We came, we saw, we shoveled!Posted: March 12, 2022
On the morning of March 10th, a few four-wheel drive enthusiasts ventured out to the Rubicon Trail in Tahoma for a day of snow wheeling. Upon their arrival at the trailhead, they discovered a snow and ice wall more than eight feet tall. Not having enough people to tackle the job of breaking through the wall, they left. Thursday:
Forty-eight hours later, a larger group of wheelers returned to re-open wheeled access to the Rubicon Trail. Volunteers from four different clubs and three different cities drove to Tahoma to help. We had shovels, pick-axes, digging bars, fresh doughnuts and coffee.
After about an hour and a half of work, we had notched the wall down to something passable by a capable 4×4. The approach is quite steep and the snow, as always, is slick. Our intention was not to make it so easy that any four-wheel drive could get on to the trail. This time of year, travel should only be attempted by a well outfitted rig with an experienced and capable driver. And anyone going out on the trail should be prepared to spend the night with the proper clothing, food and equipment.
More than one local neighbor came over to talk to us while we were working. One said, “you’re ruining it for everyone.” I have to disagree. First off, McKinney Rubicon Springs Road is just that, a road. It is not a private winter park for the local neighborhood. The Rubicon Trail is open year-round for all types of users, including wheeled vehicles. Just because it is not maintained by Placer County during the winter does not mean it is closed.
This individual asked if we couldn’t go somewhere else. To my knowledge, this is the only place in the entire Lake Tahoe Basin where wheeled vehicles are legally allowed to travel over snow. Honestly, I can’t think of anywhere close where we would be allowed. And we have the right to travel on a county road.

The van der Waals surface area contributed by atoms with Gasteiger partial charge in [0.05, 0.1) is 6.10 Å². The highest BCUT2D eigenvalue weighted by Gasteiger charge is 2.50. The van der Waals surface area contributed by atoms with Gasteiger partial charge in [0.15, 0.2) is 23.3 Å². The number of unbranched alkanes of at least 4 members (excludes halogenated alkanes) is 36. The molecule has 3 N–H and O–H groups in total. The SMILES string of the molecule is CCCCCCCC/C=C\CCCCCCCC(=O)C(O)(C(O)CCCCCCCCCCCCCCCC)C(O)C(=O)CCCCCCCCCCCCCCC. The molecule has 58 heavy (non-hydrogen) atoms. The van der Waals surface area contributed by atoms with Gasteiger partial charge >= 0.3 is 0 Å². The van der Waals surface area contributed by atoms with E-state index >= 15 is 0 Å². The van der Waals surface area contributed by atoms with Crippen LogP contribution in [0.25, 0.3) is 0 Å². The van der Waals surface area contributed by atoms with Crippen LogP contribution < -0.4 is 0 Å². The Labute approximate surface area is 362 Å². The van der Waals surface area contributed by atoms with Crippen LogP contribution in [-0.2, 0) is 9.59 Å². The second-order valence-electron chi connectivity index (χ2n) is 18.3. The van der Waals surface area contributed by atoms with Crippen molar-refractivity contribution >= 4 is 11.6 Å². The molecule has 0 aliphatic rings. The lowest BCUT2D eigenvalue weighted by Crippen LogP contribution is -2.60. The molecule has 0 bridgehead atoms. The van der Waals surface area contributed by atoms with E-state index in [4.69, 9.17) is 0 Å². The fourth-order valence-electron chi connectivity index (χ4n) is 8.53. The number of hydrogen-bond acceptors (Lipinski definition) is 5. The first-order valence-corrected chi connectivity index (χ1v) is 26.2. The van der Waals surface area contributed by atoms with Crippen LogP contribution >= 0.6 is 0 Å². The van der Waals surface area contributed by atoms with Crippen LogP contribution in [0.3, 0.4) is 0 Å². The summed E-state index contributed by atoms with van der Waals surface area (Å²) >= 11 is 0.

Compare that to local areas where individuals can go and cross-country ski, snowshoe, hike, mountain bike, etc. Those places are literally everywhere in the Lake Tahoe Basin; e.g. Blackwood Canyon to the north and Sugar Pine Point State Park to the south. So, we not going to give up our access to the Rubicon Trail.
To address the locals concern over their ability to recreate locally, I would be willing to volunteer my time to help build a non-motorized trail alongside the Rubicon Trail from the residential area to the staging area. This trail could be used for summer and winter travel, reducing the possibility of user conflicts and to provide a better winter experience.
Part of the issue that created the snow and ice wall is how Placer County does snow removal in the area. For almost a decade, local four-wheelers have tried to work with Placer County to address that issue. So far, we have not come to a solution. Another part of the issue is the possibility that someone local is depositing snow illegally at the entrance to the Rubicon Trail. The snow depth at the entrance to the Rubicon Trail is several feet more than that of the rest of the neighborhood. That does not happen naturally.
Many snow stakes were placed at the beginning of this season to better delineate the trail. All but one had been taken down.
After clearing a ramp through the wall, four of the rigs went for a drive up the Rubicon Trail. They didn’t expect to get too far as the report is that the bridge over McKinney Creek still has a large amount of snow piled on it. Driving on a domed pile of snow, over a bridge with no guard rails is not advised.
I want to thank everyone that came out today. Without volunteers, the Rubicon Trail would have been closed decades ago. Our passion for our sport and our willingness to work to preserve it showed today.
Update: I’m told the bridge wasn’t that bad. Stay on the tracks!
After being open for only two hours, the first stuck rig had to be rescued:
For the record, not one from our group!